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1.  miR-218 regulates focal adhesion kinase–dependent TGFβ signaling in fibroblasts 
Molecular Biology of the Cell  2014;25(7):1151-1158.
Unlike other tissues in the body, the oral cavity does not scar. Myofibroblasts are the essential cell type in scar tissue formation; gingival fibroblasts are relatively unable to differentiate into myofibroblasts in response to TGFβ. This differential response is attributed to the relative lack of miR-218 in gingival fibroblasts.
Scarring, which occurs in essentially all adult tissue, is characterized by the excessive production and remodeling of extracellular matrix by α-smooth muscle actin (SMA)–expressing myofibroblasts located within connective tissue. Excessive scarring can cause organ failure and death. Oral gingivae do not scar. Compared to dermal fibroblasts, gingival fibroblasts are less responsive to transforming growth factor β (TGFβ) due to the reduced expression, due to the reduced expression and activity of focal adhesion kinase (FAK) by this cell type. Here we show that, compared with dermal fibroblasts, gingival fibroblasts show reduced expression of miR-218. Introduction of pre–miR-218 into gingival fibroblasts elevates FAK expression and, via a FAK/src-dependent mechanism, results in the ability of TGFβ to induce α-SMA. The deubiquitinase cezanne is a direct target of miR-218 and has increased expression in gingival fibroblasts compared with dermal fibroblasts. Knockdown of cezanne in gingival fibroblasts increases FAK expression and causes TGFβ to induce α-smooth muscle actin (α-SMA). These results suggest that miR-218 regulates the ability of TGFβ to induce myofibroblast differentiation in fibroblasts via cezanne/FAK.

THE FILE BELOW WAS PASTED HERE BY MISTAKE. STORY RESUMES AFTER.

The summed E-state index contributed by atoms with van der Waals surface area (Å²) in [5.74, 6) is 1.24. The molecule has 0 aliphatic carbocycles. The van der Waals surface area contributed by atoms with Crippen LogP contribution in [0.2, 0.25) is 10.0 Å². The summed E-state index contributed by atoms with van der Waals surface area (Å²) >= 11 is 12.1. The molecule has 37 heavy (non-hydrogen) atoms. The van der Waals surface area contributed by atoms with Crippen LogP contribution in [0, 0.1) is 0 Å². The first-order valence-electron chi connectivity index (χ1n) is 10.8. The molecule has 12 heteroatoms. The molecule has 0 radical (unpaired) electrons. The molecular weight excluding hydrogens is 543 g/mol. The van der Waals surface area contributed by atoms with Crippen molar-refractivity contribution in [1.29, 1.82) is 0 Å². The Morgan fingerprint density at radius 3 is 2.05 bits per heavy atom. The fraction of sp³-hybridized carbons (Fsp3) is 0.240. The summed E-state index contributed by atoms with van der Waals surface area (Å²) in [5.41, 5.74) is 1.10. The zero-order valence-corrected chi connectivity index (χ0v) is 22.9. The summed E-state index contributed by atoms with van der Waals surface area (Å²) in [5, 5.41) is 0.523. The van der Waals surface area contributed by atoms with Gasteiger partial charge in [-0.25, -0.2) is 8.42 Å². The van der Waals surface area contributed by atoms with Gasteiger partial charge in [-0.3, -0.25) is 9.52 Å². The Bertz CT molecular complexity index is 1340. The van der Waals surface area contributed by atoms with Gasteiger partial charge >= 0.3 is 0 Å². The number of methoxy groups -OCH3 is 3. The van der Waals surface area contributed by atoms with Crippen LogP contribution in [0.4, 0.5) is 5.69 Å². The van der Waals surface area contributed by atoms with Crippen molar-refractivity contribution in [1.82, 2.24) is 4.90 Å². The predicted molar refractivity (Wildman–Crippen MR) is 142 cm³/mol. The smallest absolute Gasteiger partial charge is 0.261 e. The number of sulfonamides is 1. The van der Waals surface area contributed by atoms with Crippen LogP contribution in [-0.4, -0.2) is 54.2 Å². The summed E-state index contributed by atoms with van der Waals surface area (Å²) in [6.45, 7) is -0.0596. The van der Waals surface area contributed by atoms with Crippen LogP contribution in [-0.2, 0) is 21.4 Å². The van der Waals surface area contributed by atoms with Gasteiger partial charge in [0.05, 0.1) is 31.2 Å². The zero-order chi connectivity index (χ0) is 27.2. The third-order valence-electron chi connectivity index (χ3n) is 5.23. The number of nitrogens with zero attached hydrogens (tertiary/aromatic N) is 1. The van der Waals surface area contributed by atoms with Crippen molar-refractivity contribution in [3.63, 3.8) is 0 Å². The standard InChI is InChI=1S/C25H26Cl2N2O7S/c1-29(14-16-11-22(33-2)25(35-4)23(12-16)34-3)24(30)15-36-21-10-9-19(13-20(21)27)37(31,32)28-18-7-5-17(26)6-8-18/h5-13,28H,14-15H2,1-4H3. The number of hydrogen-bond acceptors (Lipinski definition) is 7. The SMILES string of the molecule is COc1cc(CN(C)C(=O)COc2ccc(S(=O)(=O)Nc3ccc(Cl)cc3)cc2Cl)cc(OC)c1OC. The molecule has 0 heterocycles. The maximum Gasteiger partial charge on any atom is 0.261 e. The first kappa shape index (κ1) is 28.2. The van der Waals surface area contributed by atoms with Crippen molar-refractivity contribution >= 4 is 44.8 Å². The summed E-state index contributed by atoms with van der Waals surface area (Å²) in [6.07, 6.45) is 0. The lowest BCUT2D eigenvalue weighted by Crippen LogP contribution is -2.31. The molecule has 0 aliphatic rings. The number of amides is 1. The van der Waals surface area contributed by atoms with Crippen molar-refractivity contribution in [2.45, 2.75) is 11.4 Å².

PMCID: PMC3967977  PMID: 24501422
2.  LipidSeq: a next-generation clinical resequencing panel for monogenic dyslipidemias[S] 
Journal of Lipid Research  2014;55(4):765-772.
We report the design of a targeted resequencing panel for monogenic dyslipidemias, LipidSeq, for the purpose of replacing Sanger sequencing in the clinical detection of dyslipidemia-causing variants. We also evaluate the performance of the LipidSeq approach versus Sanger sequencing in 84 patients with a range of phenotypes including extreme blood lipid concentrations as well as additional dyslipidemias and related metabolic disorders. The panel performs well, with high concordance (95.2%) in samples with known mutations based on Sanger sequencing and a high detection rate (57.9%) of mutations likely to be causative for disease in samples not previously sequenced. Clinical implementation of LipidSeq has the potential to aid in the molecular diagnosis of patients with monogenic dyslipidemias with a high degree of speed and accuracy and at lower cost than either Sanger sequencing or whole exome sequencing. Furthermore, LipidSeq will help to provide a more focused picture of monogenic and polygenic contributors that underlie dyslipidemia while excluding the discovery of incidental pathogenic clinically actionable variants in nonmetabolism-related genes, such as oncogenes, that would otherwise be identified by a whole exome approach, thus minimizing potential ethical issues.